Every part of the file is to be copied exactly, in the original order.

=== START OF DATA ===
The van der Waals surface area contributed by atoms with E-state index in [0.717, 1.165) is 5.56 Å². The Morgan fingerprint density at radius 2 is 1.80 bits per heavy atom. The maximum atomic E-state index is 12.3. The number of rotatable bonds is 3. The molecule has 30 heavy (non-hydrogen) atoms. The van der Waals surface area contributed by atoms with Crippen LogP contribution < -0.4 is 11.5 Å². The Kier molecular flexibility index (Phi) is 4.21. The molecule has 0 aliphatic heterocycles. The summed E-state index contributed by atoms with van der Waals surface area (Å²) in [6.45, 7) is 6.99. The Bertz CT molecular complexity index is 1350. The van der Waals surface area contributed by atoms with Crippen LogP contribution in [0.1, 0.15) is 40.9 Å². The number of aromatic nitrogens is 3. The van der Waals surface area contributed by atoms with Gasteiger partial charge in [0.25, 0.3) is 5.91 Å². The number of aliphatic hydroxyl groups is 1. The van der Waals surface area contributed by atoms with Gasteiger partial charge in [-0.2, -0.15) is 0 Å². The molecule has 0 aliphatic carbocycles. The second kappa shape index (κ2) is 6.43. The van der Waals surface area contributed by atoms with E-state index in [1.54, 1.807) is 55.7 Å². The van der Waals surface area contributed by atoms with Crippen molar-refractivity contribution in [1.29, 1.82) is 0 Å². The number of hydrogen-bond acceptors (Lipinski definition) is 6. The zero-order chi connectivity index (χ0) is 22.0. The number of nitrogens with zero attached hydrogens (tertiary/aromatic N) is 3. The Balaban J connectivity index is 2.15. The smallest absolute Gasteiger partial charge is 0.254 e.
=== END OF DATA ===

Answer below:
The van der Waals surface area contributed by atoms with E-state index in [0.717, 1.165) is 5.56 Å². The Morgan fingerprint density at radius 2 is 1.80 bits per heavy atom. The maximum atomic E-state index is 12.3. The number of rotatable bonds is 3. The molecule has 30 heavy (non-hydrogen) atoms. The van der Waals surface area contributed by atoms with Crippen LogP contribution < -0.4 is 11.5 Å². The Kier molecular flexibility index (Phi) is 4.21. The molecule has 0 aliphatic heterocycles. The summed E-state index contributed by atoms with van der Waals surface area (Å²) in [6.45, 7) is 6.99. The Bertz CT molecular complexity index is 1350. The van der Waals surface area contributed by atoms with Crippen LogP contribution in [0.1, 0.15) is 40.9 Å². The number of aromatic nitrogens is 3. The van der Waals surface area contributed by atoms with Gasteiger partial charge in [0.25, 0.3) is 5.91 Å². The number of aliphatic hydroxyl groups is 1. The van der Waals surface area contributed by atoms with Gasteiger partial charge in [-0.2, -0.15) is 0 Å². The molecule has 0 aliphatic carbocycles. The second kappa shape index (κ2) is 6.43. The van der Waals surface area contributed by atoms with E-state index in [1.54, 1.807) is 55.7 Å². The van der Waals surface area contributed by atoms with Crippen molar-refractivity contribution in [1.29, 1.82) is 0 Å². The number of hydrogen-bond acceptors (Lipinski definition) is 6. The zero-order chi connectivity index (χ0) is 22.0. The number of nitrogens with zero attached hydrogens (tertiary/aromatic N) is 3. The Balaban J connectivity index is 2.15. The smallest absolute Gasteiger partial charge is 0.254 e.